The First Waco Horror: The Lynching of Jesse Washington and the Rise of the NAACP
In 1916, in front of a crowd of ten to fifteen thousand cheering spectators watched as seventeen-year-old Jesse Washington, a retarded black boy, was publicly tortured, lynched, and burned on the town square of Waco, Texas. He had been accused and convicted in a kangaroo court for the rape and murder of a white woman. The city’s mayor and police chief watched Washington’s torture and murder and did nothing. Nearby, a professional photographer took pictures to sell as mementos of that day.
The stark story and gory pictures were soon printed in The Crisis, the monthly magazine of the fledgling NAACP, as part of that organization’s campaign for antilynching legislation. Even in the vast bloodbath of lynchings that washed across the South and Midwest during the late 1800s and early 1900s, the Waco lynching stood out. The NAACP assigned a young white woman, Elisabeth Freeman, to travel to Waco to investigate, and report back. The evidence she gathered and gave to W. E. B. Du Bois provided grist for the efforts of the NAACP to raise national consciousness of the atrocities being committed and to raise funds to lobby antilynching legislation as well.
In the summer of 1916, three disparate forces - a vibrant, growing city bursting with optimism on the blackland prairie of Central Texas, a young woman already tempered in the frontline battles for woman’s suffrage, and a very small organization of grimly determined “progressives” in New York City - collided with each other, with consequences no one could have foreseen. They were brought together irrevocably by the prolonged torture and public murder of Jesse Washington - the atrocity that became known as the Waco Horror.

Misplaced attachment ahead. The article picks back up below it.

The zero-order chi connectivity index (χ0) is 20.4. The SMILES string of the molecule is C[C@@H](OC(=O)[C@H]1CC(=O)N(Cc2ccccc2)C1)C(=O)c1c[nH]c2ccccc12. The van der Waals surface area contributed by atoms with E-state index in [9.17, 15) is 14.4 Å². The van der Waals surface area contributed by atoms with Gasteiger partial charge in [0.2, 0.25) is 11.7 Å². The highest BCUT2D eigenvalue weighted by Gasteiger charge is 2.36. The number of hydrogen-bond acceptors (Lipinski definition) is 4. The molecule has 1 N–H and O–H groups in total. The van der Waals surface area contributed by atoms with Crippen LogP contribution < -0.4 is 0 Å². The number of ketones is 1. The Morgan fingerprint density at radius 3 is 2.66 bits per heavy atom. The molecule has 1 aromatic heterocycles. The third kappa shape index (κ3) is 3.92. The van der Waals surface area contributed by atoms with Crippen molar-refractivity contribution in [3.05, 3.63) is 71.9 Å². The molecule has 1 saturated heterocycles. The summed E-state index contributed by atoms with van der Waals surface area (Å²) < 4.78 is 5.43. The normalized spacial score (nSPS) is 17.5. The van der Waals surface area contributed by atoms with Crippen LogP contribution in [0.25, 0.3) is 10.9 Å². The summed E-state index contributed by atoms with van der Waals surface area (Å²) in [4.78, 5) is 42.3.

Drawing on extensive research in the national files of the NAACP, local newspapers and archives, and interviews with the descendants of participants in the events of that day, Patricia Bernstein has reconstructed the details of not only the crime but also its aftermath. She has charted the ways the story affected the development of the NAACP and especially the eventual success of its antilynching campaign. She searches for answers to the questions of how participating in such violence affected the lives of the mob leaders, the city officials who stood by passively, and the community that found itself capable of such abject behavior.
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Coy is a liar
Hey Buddy Jesse did not murder that sorry excuse of a great grandmother of yours. She will always be known as "that white women." Accept it.
This book scared me when before I read it. A lot of the information was obtained from my great aunt under false pretenses. My family was worried how the context would be presented. But, she did an outstanding job of letting people know why what happened actually did happen. The reason I was so interested was because Jesse Washington was lynched after he killed my great great grandmother. This book means alot to me and I am torn on how I feel about being tied to it. What happened still causes controversy in Waco today. We have fought hard to give my great great grandmother a name in all of this. She was always referd to as the white woman Jesse Washington killed. Lucy Fryer was her name. Thank you Patricia for giving her a name again!!